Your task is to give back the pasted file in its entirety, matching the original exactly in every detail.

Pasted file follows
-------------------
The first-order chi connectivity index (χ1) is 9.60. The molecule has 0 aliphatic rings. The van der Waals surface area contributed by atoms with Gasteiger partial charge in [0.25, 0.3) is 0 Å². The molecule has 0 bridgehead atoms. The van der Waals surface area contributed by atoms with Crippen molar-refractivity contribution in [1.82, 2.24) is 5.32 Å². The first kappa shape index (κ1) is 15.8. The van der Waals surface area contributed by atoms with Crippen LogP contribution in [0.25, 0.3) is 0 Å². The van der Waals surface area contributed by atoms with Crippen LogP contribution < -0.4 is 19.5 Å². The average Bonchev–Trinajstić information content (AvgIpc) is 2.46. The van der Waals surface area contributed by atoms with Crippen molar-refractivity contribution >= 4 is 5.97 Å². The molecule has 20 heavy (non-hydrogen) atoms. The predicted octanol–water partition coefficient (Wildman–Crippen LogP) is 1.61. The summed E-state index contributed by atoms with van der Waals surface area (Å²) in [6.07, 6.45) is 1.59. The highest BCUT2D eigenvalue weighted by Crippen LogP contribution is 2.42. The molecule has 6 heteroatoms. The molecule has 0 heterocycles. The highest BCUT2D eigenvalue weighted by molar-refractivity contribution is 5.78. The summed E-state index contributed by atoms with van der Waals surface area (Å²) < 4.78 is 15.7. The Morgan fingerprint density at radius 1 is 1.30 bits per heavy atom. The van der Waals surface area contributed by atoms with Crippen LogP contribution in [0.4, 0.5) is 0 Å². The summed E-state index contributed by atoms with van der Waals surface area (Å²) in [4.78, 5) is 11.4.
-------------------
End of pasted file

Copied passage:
The first-order chi connectivity index (χ1) is 9.60. The molecule has 0 aliphatic rings. The van der Waals surface area contributed by atoms with Gasteiger partial charge in [0.25, 0.3) is 0 Å². The molecule has 0 bridgehead atoms. The van der Waals surface area contributed by atoms with Crippen molar-refractivity contribution in [1.82, 2.24) is 5.32 Å². The first kappa shape index (κ1) is 15.8. The van der Waals surface area contributed by atoms with Crippen LogP contribution in [0.25, 0.3) is 0 Å². The van der Waals surface area contributed by atoms with Crippen LogP contribution < -0.4 is 19.5 Å². The average Bonchev–Trinajstić information content (AvgIpc) is 2.46. The van der Waals surface area contributed by atoms with Crippen molar-refractivity contribution >= 4 is 5.97 Å². The molecule has 20 heavy (non-hydrogen) atoms. The predicted octanol–water partition coefficient (Wildman–Crippen LogP) is 1.61. The summed E-state index contributed by atoms with van der Waals surface area (Å²) in [6.07, 6.45) is 1.59. The highest BCUT2D eigenvalue weighted by Crippen LogP contribution is 2.42. The molecule has 6 heteroatoms. The molecule has 0 heterocycles. The highest BCUT2D eigenvalue weighted by molar-refractivity contribution is 5.78. The summed E-state index contributed by atoms with van der Waals surface area (Å²) < 4.78 is 15.7. The Morgan fingerprint density at radius 1 is 1.30 bits per heavy atom. The van der Waals surface area contributed by atoms with Crippen LogP contribution in [0.4, 0.5) is 0 Å². The summed E-state index contributed by atoms with van der Waals surface area (Å²) in [4.78, 5) is 11.4.